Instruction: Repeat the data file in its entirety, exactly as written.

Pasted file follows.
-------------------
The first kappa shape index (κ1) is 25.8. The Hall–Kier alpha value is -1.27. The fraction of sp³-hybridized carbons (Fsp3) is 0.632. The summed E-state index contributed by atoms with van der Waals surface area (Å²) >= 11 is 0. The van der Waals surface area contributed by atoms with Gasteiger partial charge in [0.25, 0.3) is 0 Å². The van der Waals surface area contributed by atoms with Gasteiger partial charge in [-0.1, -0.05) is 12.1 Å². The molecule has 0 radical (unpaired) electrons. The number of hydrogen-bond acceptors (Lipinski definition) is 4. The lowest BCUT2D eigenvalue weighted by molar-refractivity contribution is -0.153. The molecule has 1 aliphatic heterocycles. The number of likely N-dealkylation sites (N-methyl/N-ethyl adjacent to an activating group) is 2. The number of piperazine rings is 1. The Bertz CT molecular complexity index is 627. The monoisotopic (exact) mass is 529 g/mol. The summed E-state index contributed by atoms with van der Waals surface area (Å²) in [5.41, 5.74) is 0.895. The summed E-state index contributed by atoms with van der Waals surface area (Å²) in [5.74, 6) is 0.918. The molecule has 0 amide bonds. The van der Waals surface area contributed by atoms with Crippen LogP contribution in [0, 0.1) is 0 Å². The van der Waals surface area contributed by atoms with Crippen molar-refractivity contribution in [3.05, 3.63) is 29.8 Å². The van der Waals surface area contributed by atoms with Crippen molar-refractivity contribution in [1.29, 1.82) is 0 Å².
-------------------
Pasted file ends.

The first kappa shape index (κ1) is 25.8. The Hall–Kier alpha value is -1.27. The fraction of sp³-hybridized carbons (Fsp3) is 0.632. The summed E-state index contributed by atoms with van der Waals surface area (Å²) >= 11 is 0. The van der Waals surface area contributed by atoms with Gasteiger partial charge in [0.25, 0.3) is 0 Å². The van der Waals surface area contributed by atoms with Gasteiger partial charge in [-0.1, -0.05) is 12.1 Å². The molecule has 0 radical (unpaired) electrons. The number of hydrogen-bond acceptors (Lipinski definition) is 4. The lowest BCUT2D eigenvalue weighted by molar-refractivity contribution is -0.153. The molecule has 1 aliphatic heterocycles. The number of likely N-dealkylation sites (N-methyl/N-ethyl adjacent to an activating group) is 2. The number of piperazine rings is 1. The Bertz CT molecular complexity index is 627. The monoisotopic (exact) mass is 529 g/mol. The summed E-state index contributed by atoms with van der Waals surface area (Å²) in [5.41, 5.74) is 0.895. The summed E-state index contributed by atoms with van der Waals surface area (Å²) in [5.74, 6) is 0.918. The molecule has 0 amide bonds. The van der Waals surface area contributed by atoms with Crippen LogP contribution in [0, 0.1) is 0 Å². The van der Waals surface area contributed by atoms with Crippen molar-refractivity contribution in [3.05, 3.63) is 29.8 Å². The van der Waals surface area contributed by atoms with Crippen molar-refractivity contribution in [1.29, 1.82) is 0 Å².